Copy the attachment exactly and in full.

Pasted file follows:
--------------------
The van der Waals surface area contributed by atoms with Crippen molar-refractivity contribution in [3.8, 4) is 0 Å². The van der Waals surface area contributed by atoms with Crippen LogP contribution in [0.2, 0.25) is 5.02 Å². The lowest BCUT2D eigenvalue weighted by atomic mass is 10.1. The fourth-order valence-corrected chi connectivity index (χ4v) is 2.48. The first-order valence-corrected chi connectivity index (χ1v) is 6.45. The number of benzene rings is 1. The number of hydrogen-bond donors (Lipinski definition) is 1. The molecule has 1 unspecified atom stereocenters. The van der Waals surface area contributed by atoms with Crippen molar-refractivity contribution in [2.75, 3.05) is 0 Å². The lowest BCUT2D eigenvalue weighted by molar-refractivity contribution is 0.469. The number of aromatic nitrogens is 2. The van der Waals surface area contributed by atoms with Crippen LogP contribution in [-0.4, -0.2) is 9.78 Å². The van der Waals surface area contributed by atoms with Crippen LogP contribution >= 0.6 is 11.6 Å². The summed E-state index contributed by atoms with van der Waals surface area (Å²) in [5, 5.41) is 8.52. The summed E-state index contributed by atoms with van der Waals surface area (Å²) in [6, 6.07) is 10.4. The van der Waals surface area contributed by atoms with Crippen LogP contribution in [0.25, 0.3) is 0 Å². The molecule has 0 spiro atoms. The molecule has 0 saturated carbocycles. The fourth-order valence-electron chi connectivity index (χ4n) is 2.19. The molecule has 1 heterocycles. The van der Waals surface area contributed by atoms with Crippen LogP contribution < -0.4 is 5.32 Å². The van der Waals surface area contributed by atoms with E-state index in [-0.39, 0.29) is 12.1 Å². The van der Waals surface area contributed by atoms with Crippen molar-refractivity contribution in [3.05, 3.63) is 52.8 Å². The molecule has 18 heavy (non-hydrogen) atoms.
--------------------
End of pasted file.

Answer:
The van der Waals surface area contributed by atoms with Crippen molar-refractivity contribution in [3.8, 4) is 0 Å². The van der Waals surface area contributed by atoms with Crippen LogP contribution in [0.2, 0.25) is 5.02 Å². The lowest BCUT2D eigenvalue weighted by atomic mass is 10.1. The fourth-order valence-corrected chi connectivity index (χ4v) is 2.48. The first-order valence-corrected chi connectivity index (χ1v) is 6.45. The number of benzene rings is 1. The number of hydrogen-bond donors (Lipinski definition) is 1. The molecule has 1 unspecified atom stereocenters. The van der Waals surface area contributed by atoms with Crippen molar-refractivity contribution in [2.75, 3.05) is 0 Å². The lowest BCUT2D eigenvalue weighted by molar-refractivity contribution is 0.469. The number of aromatic nitrogens is 2. The van der Waals surface area contributed by atoms with Crippen LogP contribution in [-0.4, -0.2) is 9.78 Å². The van der Waals surface area contributed by atoms with Crippen LogP contribution >= 0.6 is 11.6 Å². The summed E-state index contributed by atoms with van der Waals surface area (Å²) in [5, 5.41) is 8.52. The summed E-state index contributed by atoms with van der Waals surface area (Å²) in [6, 6.07) is 10.4. The van der Waals surface area contributed by atoms with Crippen LogP contribution in [0.25, 0.3) is 0 Å². The molecule has 0 spiro atoms. The molecule has 0 saturated carbocycles. The fourth-order valence-electron chi connectivity index (χ4n) is 2.19. The molecule has 1 heterocycles. The van der Waals surface area contributed by atoms with Crippen LogP contribution < -0.4 is 5.32 Å². The van der Waals surface area contributed by atoms with E-state index in [-0.39, 0.29) is 12.1 Å². The van der Waals surface area contributed by atoms with Crippen molar-refractivity contribution in [3.05, 3.63) is 52.8 Å². The molecule has 18 heavy (non-hydrogen) atoms.